In the study of caldwell and freire (2004:59), where they tried to spot the differences between branding a country, a region and a city, the conclusion showed that the functional diversity of countries make them be perceived by their brand identity, while cities and regions are perceived “more from a functional point of view”. Another point of the above mentioned study suggests that when trying to brand a european country throughout the european market the message sent must be characterised by more “representational attributes than functional ones”.

Organizations in charge of branding a country such as national tourism organizations or destination marketing organizations, use marketing tools such as public relations, advertisements etc. Internet is supposed to be a key element in the whole procedure, which can offer opportunities of building a strong brand name for a country and a “place” to demonstrate that, addressing to millions of people at the same time.

Table 1


1.2 1

1.3 Purpose and potential

Place branding creates value for a city, region or country by aligning the messages that the place already sends out, in accordance with a powerful and distinctive strategic vision; by unlocking the talent of the people who live there and stimulating investment to reinforce and fulfil this vision; and by creating new, powerful and cost-effective ways to give the place a more effective and memorable voice and enhance its international reputation.


1.4 Truth

Places often suffer from an image which is out of date, unfair, unbalanced, or cliché-ridden. It is one of the tasks of place branding to ensure that the true, full, contemporary picture is communicated in a focused and effective way; never to compromise the truth or glamorise it irresponsibly.


1.5 Aspirations & betterment

The place brand needs to present a credible, compelling and sustainable vision for its future, firmly in the context of our shared future. This will support the overall aim of a real increase in the economic, political, cultural, and social well being of the people who live in the place, whilst contributing in a more than token way to the well being of other people in other places.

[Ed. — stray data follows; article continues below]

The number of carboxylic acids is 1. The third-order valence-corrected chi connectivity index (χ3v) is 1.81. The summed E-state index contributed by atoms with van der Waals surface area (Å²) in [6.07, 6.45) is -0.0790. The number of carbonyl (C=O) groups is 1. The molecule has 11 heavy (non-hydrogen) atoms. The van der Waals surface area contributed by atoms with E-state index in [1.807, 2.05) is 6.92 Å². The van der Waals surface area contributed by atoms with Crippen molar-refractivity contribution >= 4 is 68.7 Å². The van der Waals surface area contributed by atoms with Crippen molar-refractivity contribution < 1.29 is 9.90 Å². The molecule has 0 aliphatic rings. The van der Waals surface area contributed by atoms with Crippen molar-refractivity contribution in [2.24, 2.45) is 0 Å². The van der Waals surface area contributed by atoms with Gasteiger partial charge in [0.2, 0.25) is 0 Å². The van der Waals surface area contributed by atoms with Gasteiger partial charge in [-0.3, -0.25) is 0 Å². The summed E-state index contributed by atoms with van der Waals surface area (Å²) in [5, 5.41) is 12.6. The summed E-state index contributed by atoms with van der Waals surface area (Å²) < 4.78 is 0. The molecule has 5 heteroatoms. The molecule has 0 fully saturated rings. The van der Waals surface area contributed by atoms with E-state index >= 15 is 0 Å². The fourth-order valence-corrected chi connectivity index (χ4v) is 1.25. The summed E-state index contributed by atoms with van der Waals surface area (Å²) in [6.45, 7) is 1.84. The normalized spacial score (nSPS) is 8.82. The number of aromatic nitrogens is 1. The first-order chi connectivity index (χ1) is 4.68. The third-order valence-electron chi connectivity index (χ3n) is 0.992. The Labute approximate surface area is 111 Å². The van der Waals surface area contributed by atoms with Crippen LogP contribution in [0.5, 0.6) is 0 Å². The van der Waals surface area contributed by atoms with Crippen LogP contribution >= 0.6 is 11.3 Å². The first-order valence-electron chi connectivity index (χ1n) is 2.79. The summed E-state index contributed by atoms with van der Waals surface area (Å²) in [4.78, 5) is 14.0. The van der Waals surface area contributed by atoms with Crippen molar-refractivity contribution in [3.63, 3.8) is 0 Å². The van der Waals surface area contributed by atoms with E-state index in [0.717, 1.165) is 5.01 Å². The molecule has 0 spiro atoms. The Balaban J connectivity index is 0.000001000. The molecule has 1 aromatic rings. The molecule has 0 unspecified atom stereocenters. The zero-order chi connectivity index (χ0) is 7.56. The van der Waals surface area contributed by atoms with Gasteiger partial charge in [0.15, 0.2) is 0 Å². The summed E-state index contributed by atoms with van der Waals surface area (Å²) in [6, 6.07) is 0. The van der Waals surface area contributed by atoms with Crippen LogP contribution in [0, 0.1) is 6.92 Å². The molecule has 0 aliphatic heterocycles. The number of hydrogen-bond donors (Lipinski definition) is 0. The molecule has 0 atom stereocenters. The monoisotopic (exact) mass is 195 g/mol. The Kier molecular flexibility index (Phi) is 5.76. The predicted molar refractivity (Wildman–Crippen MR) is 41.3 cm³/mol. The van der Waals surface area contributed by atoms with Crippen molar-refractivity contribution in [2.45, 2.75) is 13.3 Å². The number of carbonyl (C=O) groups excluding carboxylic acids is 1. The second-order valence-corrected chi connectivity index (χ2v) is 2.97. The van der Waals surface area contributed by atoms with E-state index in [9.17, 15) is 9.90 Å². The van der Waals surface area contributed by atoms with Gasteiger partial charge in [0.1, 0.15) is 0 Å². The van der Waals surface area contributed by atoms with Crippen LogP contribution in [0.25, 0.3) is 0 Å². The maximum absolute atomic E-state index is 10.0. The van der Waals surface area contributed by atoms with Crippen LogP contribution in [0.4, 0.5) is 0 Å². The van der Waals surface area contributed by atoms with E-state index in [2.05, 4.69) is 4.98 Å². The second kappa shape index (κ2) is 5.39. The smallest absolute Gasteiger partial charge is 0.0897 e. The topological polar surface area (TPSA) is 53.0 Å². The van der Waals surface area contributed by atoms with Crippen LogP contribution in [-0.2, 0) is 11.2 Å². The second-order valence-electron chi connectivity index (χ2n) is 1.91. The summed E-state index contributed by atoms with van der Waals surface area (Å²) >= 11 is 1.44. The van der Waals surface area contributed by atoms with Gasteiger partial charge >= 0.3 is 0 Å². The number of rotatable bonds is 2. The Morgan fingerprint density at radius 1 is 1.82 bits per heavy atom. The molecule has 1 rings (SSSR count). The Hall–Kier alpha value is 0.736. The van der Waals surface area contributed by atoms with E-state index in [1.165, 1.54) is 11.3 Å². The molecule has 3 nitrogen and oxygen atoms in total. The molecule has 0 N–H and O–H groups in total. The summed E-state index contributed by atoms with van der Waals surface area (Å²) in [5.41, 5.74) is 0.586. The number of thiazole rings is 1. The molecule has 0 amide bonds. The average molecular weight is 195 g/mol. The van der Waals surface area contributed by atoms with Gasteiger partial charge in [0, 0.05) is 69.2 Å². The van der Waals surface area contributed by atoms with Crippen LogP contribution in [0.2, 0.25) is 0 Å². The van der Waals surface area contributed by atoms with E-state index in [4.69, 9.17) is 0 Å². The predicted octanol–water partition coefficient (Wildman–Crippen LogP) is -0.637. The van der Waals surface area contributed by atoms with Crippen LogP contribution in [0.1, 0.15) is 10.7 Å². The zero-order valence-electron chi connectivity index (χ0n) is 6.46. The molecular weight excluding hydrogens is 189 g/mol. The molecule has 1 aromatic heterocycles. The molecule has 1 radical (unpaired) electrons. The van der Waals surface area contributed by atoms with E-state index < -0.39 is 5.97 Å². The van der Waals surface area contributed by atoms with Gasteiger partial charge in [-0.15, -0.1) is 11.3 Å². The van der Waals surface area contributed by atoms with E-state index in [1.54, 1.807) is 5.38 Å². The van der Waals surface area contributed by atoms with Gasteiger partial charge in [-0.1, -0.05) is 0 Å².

Inclusiveness & common good

Place branding can and should be used for achieving societal, political and economic objectives. Inevitably, a workable strategy will favour certain groups or individuals over others, and this creates an inalienable responsibility to ensure that they are supported in other ways.


1.6 Creativity & innovation

Place branding should find, release, and help direct the talents and skills of the population, and promote the creative use of these in order to achieve innovation in education, business, government, environment and the arts. Furthermore, only creativity of the highest order can ‘square the circle’ of translating the complexity of a place into purposeful, distinctive and effective brand strategy.


1.7 Complexity & simplicity

The reality of places is intricate and often contradictory, yet the essence of effective branding is simplicity and directness. It is one of the harder tasks of place branding to do justice to the richness and diversity of places and their peoples, yet to communicate this to the world in ways which are simple, truthful, motivating, appealing and memorable.


1.8 Connectivity

Place branding connects people and institutions at home and abroad. The clear and shared sense of purpose which good brand strategy engenders can help unite government, the private sector and non-governmental organisations; it stimulates involvement and participation among the population; externally, it helps build strong and positive links to other places and other people.


Things take time

Place branding is a long-term endeavour. It need not and should not cost more than any place can comfortably afford, but is neither a quick fix nor a short-term campaign. Devising an appropriate place brand strategy and implementing it thoroughly takes time and effort, wisdom and patience; if properly done, the long-term advantages, both tangible and intangible, will outweigh the costs by far.

Source: Placebrands Ltd, 2009